By Duwayne Escobedo—
In one empty office in the north east corner of the federal courthouse on the fourth floor sits a trash can to catch water that bows the ceiling. Small sand bags line a doorway on the third floor to prevent water flowing in from an outside deck into the building where moldy carpet has been removed. Fans used to dry carpets and large air purifiers sit in several rooms throughout the 77,000-square foot courthouse that has clear plastic tarps covering many doorways.
U.S. Congressman Jeff Miller and U.S. Sen. John Boozman (R-Arkansas) took a nearly hour-long tour of the maze of empty and abandoned offices and rooms Monday that now houses little more than toxic mold and rodents.
The politicians were led through the building to view problem spots that exist on all five floors by U.S. District Court Chief Judge Casey Rodgers, who started the tour with an air mask on. The courthouse has had innumerable documented water intrusion and mold problems since it was first completed at the corner of Palafox and Garden streets about 19 years ago in July 1997.
The courthouse originally cost $10 million to build and is estimated to cost $32 million to repair. It’s unknown how long remediation might take but federal officials estimated up to three years were needed to fix the complex water leaking problems.
Miller and Boozman promised Monday in a press conference that the General Services Administration would make the courthouse useable again that Chief Judge Rogers has labeled the “Pensacola courthouse crisis.”
Miller said in “typical Washington fashion” there exists a few hurdles “until the money flows.”
Sen. Boozman, who chairs a subcommittee that controls federal building funds, said the GSA plans to make sure the remediation, “unlike the first time, is done right.”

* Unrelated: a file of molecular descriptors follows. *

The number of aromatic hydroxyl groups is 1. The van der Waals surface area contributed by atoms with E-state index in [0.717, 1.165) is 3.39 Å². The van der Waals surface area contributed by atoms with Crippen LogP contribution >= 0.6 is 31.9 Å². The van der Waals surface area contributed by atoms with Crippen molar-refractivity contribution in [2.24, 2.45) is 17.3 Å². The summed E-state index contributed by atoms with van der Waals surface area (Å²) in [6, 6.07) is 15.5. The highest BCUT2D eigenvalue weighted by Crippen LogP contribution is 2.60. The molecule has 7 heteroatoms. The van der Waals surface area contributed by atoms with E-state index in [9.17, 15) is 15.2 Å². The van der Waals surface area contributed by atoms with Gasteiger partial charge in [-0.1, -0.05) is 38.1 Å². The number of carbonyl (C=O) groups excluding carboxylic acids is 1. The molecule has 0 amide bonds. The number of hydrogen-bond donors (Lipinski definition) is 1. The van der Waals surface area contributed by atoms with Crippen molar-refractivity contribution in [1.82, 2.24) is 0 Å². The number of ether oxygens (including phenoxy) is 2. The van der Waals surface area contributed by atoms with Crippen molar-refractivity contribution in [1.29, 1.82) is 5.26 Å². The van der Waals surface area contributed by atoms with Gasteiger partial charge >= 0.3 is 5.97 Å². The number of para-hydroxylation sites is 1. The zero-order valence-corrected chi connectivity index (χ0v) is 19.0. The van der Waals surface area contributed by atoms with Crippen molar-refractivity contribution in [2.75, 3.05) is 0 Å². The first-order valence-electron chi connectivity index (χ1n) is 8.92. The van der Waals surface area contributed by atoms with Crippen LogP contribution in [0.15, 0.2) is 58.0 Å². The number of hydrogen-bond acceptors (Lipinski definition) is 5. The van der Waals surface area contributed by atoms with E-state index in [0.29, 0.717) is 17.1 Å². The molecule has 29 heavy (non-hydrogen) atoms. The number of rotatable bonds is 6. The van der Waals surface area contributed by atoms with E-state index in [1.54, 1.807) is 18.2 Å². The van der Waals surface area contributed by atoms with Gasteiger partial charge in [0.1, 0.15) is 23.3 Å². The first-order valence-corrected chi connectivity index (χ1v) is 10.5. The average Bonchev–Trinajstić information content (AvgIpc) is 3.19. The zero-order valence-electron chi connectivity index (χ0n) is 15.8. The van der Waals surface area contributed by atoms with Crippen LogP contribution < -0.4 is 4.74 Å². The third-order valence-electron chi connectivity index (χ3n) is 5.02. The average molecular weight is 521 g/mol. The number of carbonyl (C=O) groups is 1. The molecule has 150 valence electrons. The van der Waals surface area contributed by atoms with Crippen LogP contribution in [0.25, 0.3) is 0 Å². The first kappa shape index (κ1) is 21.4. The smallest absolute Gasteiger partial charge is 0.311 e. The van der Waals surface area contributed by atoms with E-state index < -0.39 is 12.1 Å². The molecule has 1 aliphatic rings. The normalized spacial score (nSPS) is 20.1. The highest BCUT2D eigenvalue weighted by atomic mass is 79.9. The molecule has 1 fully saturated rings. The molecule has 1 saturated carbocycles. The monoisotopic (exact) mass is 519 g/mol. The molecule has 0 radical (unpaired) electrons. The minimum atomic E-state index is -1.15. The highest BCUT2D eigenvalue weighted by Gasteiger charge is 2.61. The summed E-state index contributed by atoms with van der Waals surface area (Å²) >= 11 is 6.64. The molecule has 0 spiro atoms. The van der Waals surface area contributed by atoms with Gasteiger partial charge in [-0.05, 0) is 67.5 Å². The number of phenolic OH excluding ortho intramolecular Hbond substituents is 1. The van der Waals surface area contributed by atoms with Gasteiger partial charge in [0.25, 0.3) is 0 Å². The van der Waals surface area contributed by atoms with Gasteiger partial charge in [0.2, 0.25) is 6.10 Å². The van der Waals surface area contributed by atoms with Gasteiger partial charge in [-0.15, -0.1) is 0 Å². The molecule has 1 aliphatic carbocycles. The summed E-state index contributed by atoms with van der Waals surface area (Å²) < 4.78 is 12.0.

“We are going to make sure it’s expeditious and can get going and get completed,” he said. “It’s such a nice facility it’s a shame (Pensacola federal courthouse employees) have endured it as long as they have.”
Miller put 100 percent of the blame for the shoddy courthouse design, which among other things underestimated water drainage and failed to properly waterproof the building’s cinder block, on GSA.
Referring to the iconic San Carlos Hotel that was allowed to decay on the same site as the federal courthouse, Miller said, “It would be a tragedy if we have another vacant building standing on this corner.”
Miller said to tear down and rebuild the courthouse would take about 10 years.
Miller would not endorse any of the eight Republican candidates running for his congressional seat that he decided not to seek in 2016. The primary is scheduled Aug. 30. The winner will face Democrat Steven Specht, who was the only candidate to attend Monday’s press conference and was wearing his campaign T-shirt.
“I would hope that everyone is paying attention to this particular issue,” Miller said. “After the general election, my team will bring that person up to speed on a myriad of issues that exist in Northwest Florida. Whoever that person is, we will be willing and able to help prepare them for Jan. 3 and the 115th Congress.”